Chromium, aka Google, just keeps proposing new standards to make the web less private and secure for users. We need to find a way to stop this.
Packaging up an entire website into a file so individual ads can't be blocked? Also sure!
Really shows the problem of their monopoly, as well the effect of corporate interests on a common space.
@makeworld Chromium is already the OS for the web. Mozilla has now basically become a brand company, emptying even MDN after years of being on Google's payroll directly. We should be using our remaining time on clearnet to find other solutions.
@am @makeworld Best initiative I know of this far is https://gitlab.com/spritely/spritely/-/blob/master/docs/manifestio.scrbl by @cwebber . That said, nobody is actively forcing us to make web pages which don't work in Lynx. The low-tech web will last many years still, although initiative after initiative will choke the air supply over time. E.g. TLS, which is great in itself, makes just firing up a webserver and “forgetting” it a lot harder, as you have to hook into the centralized PKI infrastructure.
@makeworld @am @cwebber Yes, I have looked at it. I didn't claim it was without security, but I stand pretty vehemently by my claim it lowers security. And the entire idea of having certificates being long lived is the inverse of what we do with certificates everywhere else. But, if a Gemini certificate is short-lived, the site increases its vulnerability, etc, etc. I don't disagree you get some security, but I find the pattern problematic.
Thanks for publishing the link. I'd noticed the project in conversations, but the URL wasn't in your profile and didn't come up in a tag search from my home instance
From a first glance, the idea most immediately relevant for you would be pet names. At the moment, Urbit has a 3 part identifier including a username part that most people would focus on and a random thing that distinguishes people with the same user name. So how does a person reliably tell the difference between Alice (some string beginning with 'F2DE') and Alice ('F2D3' something)? Pet names is a UX layer where someone can create local aliases for globally unique identifiers so that it's instantly detectable when there's an attempt to impersonate someone on their contact list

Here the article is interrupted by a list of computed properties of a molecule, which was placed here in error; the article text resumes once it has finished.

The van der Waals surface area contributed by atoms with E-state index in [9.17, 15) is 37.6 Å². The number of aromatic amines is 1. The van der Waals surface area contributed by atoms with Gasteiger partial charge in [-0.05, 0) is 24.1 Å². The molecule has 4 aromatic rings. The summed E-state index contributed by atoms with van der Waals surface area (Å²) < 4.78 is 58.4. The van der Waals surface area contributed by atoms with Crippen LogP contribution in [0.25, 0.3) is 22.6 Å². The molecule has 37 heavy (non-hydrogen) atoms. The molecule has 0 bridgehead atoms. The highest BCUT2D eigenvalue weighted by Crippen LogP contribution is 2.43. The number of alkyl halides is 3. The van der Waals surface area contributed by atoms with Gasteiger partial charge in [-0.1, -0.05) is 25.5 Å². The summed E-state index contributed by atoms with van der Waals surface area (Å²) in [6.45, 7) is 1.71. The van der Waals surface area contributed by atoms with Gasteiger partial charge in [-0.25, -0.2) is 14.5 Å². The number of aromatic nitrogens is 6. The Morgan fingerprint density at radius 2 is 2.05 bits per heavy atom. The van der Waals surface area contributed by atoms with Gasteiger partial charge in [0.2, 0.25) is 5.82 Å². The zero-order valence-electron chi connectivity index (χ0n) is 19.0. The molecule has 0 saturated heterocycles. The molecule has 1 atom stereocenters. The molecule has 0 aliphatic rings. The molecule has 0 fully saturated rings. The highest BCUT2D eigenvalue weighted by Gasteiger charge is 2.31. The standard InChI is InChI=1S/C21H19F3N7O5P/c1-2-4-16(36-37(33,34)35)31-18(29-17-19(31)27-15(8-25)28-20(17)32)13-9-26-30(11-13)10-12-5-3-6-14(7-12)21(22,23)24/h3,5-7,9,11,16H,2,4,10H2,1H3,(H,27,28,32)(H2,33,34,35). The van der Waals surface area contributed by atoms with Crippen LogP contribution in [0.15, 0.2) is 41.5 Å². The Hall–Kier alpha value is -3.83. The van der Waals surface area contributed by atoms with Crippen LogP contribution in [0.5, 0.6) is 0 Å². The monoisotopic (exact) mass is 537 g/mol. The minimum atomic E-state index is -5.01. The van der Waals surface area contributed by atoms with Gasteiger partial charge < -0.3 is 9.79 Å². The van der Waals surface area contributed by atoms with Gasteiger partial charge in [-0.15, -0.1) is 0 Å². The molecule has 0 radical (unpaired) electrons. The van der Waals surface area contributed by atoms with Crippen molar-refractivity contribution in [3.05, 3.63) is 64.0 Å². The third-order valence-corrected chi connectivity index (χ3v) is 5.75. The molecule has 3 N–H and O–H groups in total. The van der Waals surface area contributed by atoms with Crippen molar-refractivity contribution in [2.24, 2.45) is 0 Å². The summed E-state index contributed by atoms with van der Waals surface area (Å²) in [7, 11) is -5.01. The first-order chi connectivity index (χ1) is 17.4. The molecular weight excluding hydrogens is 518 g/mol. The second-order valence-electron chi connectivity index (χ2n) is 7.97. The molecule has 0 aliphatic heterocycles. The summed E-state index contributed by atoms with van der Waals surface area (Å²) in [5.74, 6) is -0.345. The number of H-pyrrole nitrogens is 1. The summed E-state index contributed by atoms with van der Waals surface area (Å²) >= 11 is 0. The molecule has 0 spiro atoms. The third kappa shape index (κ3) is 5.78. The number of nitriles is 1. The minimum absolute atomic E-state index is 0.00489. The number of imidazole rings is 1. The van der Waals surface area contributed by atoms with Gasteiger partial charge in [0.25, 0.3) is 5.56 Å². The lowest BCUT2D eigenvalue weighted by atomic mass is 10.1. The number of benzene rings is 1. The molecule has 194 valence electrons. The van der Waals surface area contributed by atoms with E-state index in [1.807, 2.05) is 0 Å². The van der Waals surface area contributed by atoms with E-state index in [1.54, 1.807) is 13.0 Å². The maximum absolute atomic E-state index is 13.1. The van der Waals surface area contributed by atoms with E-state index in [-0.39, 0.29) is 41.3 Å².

Also games... They're a great way to introduce people to novel ideas or a large domain specific vocabulary, and you get real world pen testing with a sophistication approaching state actors for no extra charge
@yaaps wait what
Urbit @ps are user-memorable syllabic names indicating a position in a big tree for peer discovery. I'm ~haddef-sigwen.
Sorry, I had only a quick read through and misinterpreted your choices on Zooko's triangle. That kind of name space could still benefit from pet names, but it wouldn't be the same degree of benefit as if the naming scheme wasn't user readable
@am @Steinar @makeworld That design document is actually in progress, or rather much tooling for it is. The most interesting of which is probably Goblins: https://docs.racket-lang.org/goblins/index.html
Though there are other pieces, such as the storage pieces (which have spun out into the Datashards project)
I guess not unrelated... I just published https://dustycloud.org/blog/if-you-cant-tell-people-anything/
Design docs aren't interesting. Live playable demos are interesting. Expect more in the next few months.
@makeworld And Mozilla wants out of the standards business so they can focus on making a profit.
@makeworld Direct TCP and UDP connections would be quite nice for AddOns, because that would enable the implementation of other protocols like Gemini, Gopher or even Dat and IPFS
@waweic maybe, but even then I'm wary. However this is about any website code being able to do that, which I'm against, even with a permissions based model.
@SwindlerOfInsanity Gemini sort of does this, and it's a great protocol and ecosystem. Definitely simplifies.
If an entire site were to be bundled in one large file, how could custom ads be sent to each individual client?
@taziotoninzo I'm not sure about custom ads, but my understanding is that now you can't block ads until after they've already been downloaded, or potentially not at all now because they don't have unique URLs.
@makeworld the hypocrisy Brave has by criticizing Google and Chrome and then turning around and using Chromium as their browser engine
Remember when JS couldn't connect to domains that weren't it's own?
@makeworld It is more complicated than that, and Brave is not perfect either. Bundles are a very good idea (although of course the devil is in the details) and one of the arguments ("Origin Confusion") seems quite wrong: because resources are signed, bundles REENABLE origin authentication, which was threatened by CDNs.
@makeworld Start switching back to Firefox?
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